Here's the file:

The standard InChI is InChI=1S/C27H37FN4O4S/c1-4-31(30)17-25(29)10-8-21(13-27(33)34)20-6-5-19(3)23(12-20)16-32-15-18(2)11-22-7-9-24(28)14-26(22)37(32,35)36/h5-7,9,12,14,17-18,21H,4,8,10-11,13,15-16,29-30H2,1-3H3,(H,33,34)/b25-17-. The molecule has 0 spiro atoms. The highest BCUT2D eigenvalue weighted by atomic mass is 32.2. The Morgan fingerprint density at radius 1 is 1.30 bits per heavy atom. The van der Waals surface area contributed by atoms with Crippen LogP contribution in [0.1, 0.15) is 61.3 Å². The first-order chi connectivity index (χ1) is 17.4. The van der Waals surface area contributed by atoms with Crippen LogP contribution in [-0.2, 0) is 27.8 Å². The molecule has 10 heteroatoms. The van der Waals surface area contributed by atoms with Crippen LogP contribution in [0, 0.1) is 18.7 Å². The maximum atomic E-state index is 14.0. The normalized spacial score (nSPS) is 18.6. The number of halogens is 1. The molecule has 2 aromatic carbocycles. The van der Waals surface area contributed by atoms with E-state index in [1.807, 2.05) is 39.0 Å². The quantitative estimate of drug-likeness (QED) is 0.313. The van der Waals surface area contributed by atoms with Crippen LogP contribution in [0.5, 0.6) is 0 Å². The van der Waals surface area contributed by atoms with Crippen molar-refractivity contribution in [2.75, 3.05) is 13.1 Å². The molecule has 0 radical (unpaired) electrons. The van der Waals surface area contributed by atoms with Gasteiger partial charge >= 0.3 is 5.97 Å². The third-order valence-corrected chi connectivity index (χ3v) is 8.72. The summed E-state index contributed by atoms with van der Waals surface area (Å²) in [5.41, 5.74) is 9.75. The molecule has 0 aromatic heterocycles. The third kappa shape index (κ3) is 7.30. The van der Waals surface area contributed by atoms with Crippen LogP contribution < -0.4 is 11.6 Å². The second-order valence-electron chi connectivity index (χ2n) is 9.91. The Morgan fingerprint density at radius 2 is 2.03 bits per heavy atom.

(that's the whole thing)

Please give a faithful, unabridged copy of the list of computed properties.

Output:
The standard InChI is InChI=1S/C27H37FN4O4S/c1-4-31(30)17-25(29)10-8-21(13-27(33)34)20-6-5-19(3)23(12-20)16-32-15-18(2)11-22-7-9-24(28)14-26(22)37(32,35)36/h5-7,9,12,14,17-18,21H,4,8,10-11,13,15-16,29-30H2,1-3H3,(H,33,34)/b25-17-. The molecule has 0 spiro atoms. The highest BCUT2D eigenvalue weighted by atomic mass is 32.2. The Morgan fingerprint density at radius 1 is 1.30 bits per heavy atom. The van der Waals surface area contributed by atoms with Crippen LogP contribution in [0.1, 0.15) is 61.3 Å². The first-order chi connectivity index (χ1) is 17.4. The van der Waals surface area contributed by atoms with Crippen LogP contribution in [-0.2, 0) is 27.8 Å². The molecule has 10 heteroatoms. The van der Waals surface area contributed by atoms with Crippen LogP contribution in [0, 0.1) is 18.7 Å². The maximum atomic E-state index is 14.0. The normalized spacial score (nSPS) is 18.6. The number of halogens is 1. The molecule has 2 aromatic carbocycles. The van der Waals surface area contributed by atoms with E-state index in [1.807, 2.05) is 39.0 Å². The quantitative estimate of drug-likeness (QED) is 0.313. The van der Waals surface area contributed by atoms with Crippen LogP contribution in [0.5, 0.6) is 0 Å². The van der Waals surface area contributed by atoms with Crippen molar-refractivity contribution in [2.75, 3.05) is 13.1 Å². The molecule has 0 radical (unpaired) electrons. The van der Waals surface area contributed by atoms with Gasteiger partial charge >= 0.3 is 5.97 Å². The third-order valence-corrected chi connectivity index (χ3v) is 8.72. The summed E-state index contributed by atoms with van der Waals surface area (Å²) in [5.41, 5.74) is 9.75. The molecule has 0 aromatic heterocycles. The third kappa shape index (κ3) is 7.30. The van der Waals surface area contributed by atoms with Crippen LogP contribution < -0.4 is 11.6 Å². The second-order valence-electron chi connectivity index (χ2n) is 9.91. The Morgan fingerprint density at radius 2 is 2.03 bits per heavy atom.